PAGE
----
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Racial differences exist in the link between consumption of meat and breast cancer risk, research shows

Date:
November 1, 2012
Source:
Cancer Institute of New Jersey
Summary:
In what is believed to be the first examination of African-American women and how their consumption of meat impacts their breast cancer risk, research shows that there is a difference when compared to Caucasian women.

In what is believed to be the first examination of African-American women and how their consumption of meat impacts their breast cancer risk, research from The Cancer Institute of New Jersey shows that there is a difference when compared to Caucasian women. The work will be presented as a scientific poster during the 2012 American Institute for Cancer Research (AICR) Annual Research Conference in Washington, D.C., this week. The Cancer Institute of New Jersey is a Center of Excellence of the University of Medicine and Dentistry of New Jersey-Robert Wood Johnson Medical School (RWJMS).

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Previous research on meat intake and its relation to breast cancer risk has been limited to Caucasian women. Using data from a new case-control study based at The Cancer Institute of New Jersey, known as the Women's Circle of Health Study, investigators explored the association between meat consumption and breast cancer risk in African-American women.

Using a questionnaire focused on the frequency of food intake, researchers examined 976 African-American and 873 Caucasian women with breast cancer and 1,165 African-American and 865 Caucasian women without cancer.

Investigators found that Caucasian women in the group with the highest consumption appeared to have an increased breast cancer risk if they ate unprocessed red meat and poultry as compared to Caucasian women with the lowest intake. Incremental increases in consumption (500 grams per week of all red meat and 200 grams per week of poultry) also seemed to increase breast cancer risk in this group. Stronger estimates were noted for Caucasian women who were premenopausal. In addition, there was an elevated risk of estrogen receptor positive and progesterone receptor positive tumors in Caucasian women related to a 500 gram per week increase in total red meat intake. Poultry intake was associated with estrogen receptor negative and progesterone receptor negative tumors.

In African-American women, no clear association was found between intake of any kind of meat and breast cancer risk. There was only a suggestion of a reduction in risk of tumors that lacked estrogen receptors and progesterone receptors for African-American women having a high intake of red meat.

"This research supports encouraging Caucasian women to limit their intake of both red meat and poultry in order to reduce their risk of breast cancer, which is in line with the AICR's recommendation of limiting red meat intake to less than 500 grams per week. Being that this study may be one of the first to examine this association in African-American women, results from this group are not conclusive, and more investigation is needed to replicate these findings," noted lead author, Urmila Chandran, MA, MPH, PhD(C), a research teaching specialist at The Cancer Institute of New Jersey, who was awarded an AICR Scholarship Award to present the work at the scientific conference.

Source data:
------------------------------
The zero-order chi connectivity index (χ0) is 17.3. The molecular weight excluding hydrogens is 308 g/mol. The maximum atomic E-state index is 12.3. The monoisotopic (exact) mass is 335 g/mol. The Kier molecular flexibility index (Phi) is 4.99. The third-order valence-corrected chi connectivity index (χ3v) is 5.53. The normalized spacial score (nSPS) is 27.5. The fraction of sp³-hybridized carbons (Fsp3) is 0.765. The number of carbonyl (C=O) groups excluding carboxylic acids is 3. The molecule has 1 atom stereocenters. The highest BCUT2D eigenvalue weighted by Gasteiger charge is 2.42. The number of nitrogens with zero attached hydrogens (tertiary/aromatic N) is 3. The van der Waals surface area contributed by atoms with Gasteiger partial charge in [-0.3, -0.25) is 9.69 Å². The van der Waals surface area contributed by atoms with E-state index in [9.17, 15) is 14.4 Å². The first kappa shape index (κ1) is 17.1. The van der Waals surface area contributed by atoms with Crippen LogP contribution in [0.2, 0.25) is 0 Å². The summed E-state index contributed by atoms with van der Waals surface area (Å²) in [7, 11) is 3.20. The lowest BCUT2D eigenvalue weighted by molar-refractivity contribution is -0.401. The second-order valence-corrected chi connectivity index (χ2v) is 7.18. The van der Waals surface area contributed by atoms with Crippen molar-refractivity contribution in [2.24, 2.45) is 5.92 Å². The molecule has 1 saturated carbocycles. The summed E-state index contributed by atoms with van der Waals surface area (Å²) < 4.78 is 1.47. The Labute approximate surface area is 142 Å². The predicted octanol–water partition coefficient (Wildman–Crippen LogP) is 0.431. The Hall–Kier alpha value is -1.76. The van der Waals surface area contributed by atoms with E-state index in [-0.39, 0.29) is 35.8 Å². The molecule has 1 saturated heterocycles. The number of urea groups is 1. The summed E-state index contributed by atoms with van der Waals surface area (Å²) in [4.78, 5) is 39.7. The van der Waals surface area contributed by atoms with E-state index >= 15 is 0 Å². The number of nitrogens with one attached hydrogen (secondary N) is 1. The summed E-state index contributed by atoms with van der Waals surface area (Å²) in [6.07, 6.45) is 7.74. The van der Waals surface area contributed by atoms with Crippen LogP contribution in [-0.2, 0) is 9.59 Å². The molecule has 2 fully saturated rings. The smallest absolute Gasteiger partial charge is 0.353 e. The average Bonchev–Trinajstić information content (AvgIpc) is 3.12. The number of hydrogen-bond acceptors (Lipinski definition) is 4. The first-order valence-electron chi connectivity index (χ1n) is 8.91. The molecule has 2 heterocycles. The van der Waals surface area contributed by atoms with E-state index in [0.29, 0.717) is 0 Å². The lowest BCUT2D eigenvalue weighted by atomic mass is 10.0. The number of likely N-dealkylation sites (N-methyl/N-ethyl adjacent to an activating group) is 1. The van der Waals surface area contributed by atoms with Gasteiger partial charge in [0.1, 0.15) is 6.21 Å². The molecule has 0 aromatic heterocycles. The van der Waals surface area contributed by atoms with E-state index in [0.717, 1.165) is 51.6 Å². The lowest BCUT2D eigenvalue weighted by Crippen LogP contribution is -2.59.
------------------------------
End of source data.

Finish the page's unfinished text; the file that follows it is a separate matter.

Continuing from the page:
Senior author Elisa V. Bandera, MD, PhD, an epidemiologist at The Cancer Institute of New Jersey is the lead investigator on the Women's Circle of Health Study, which separately aims to examine the impact of multiple risk factors on breast cancer in African-American women. "Most breast cancer studies have been conducted in Caucasian women. Our study provides new information on the role consumption of animal foods play on breast cancer development in women of European and African ancestry," noted Dr. Bandera, who is also an associate professor of epidemiology at RWJMS and UMDNJ-School of Public Health.

Along with Bandera and Chandran, other investigators include: Christine Ambrosone, Gary Zirpoli, Gregory Ciupak, Susan E. McCann, and Zhihong Gong, Roswell Park Cancer Institute; Karen Pawlish, New Jersey State Cancer Registry; and Yong Lin and Kitaw Demissie, The Cancer Institute of New Jersey and UMDNJ-School of Public Health.

The work is supported by funding from the National Cancer Institute: [P01 CA151135, R01 CA100598, K22 CA138563], P30 CA0727720, and the Breast Cancer Research Foundation.


Story Source:

The above story is based on materials provided by Cancer Institute of New Jersey. Note: Materials may be edited for content and length.


Cite This Page:

Cancer Institute of New Jersey. "Racial differences exist in the link between consumption of meat and breast cancer risk, research shows." ScienceDaily. ScienceDaily, 1 November 2012. <www.sciencedaily.com/releases/2012/11/121101173254.htm>.
Cancer Institute of New Jersey. (2012, November 1). Racial differences exist in the link between consumption of meat and breast cancer risk, research shows. ScienceDaily. Retrieved October 25, 2014 from www.sciencedaily.com/releases/2012/11/121101173254.htm
Cancer Institute of New Jersey. "Racial differences exist in the link between consumption of meat and breast cancer risk, research shows." ScienceDaily. www.sciencedaily.com/releases/2012/11/121101173254.htm (accessed October 25, 2014).

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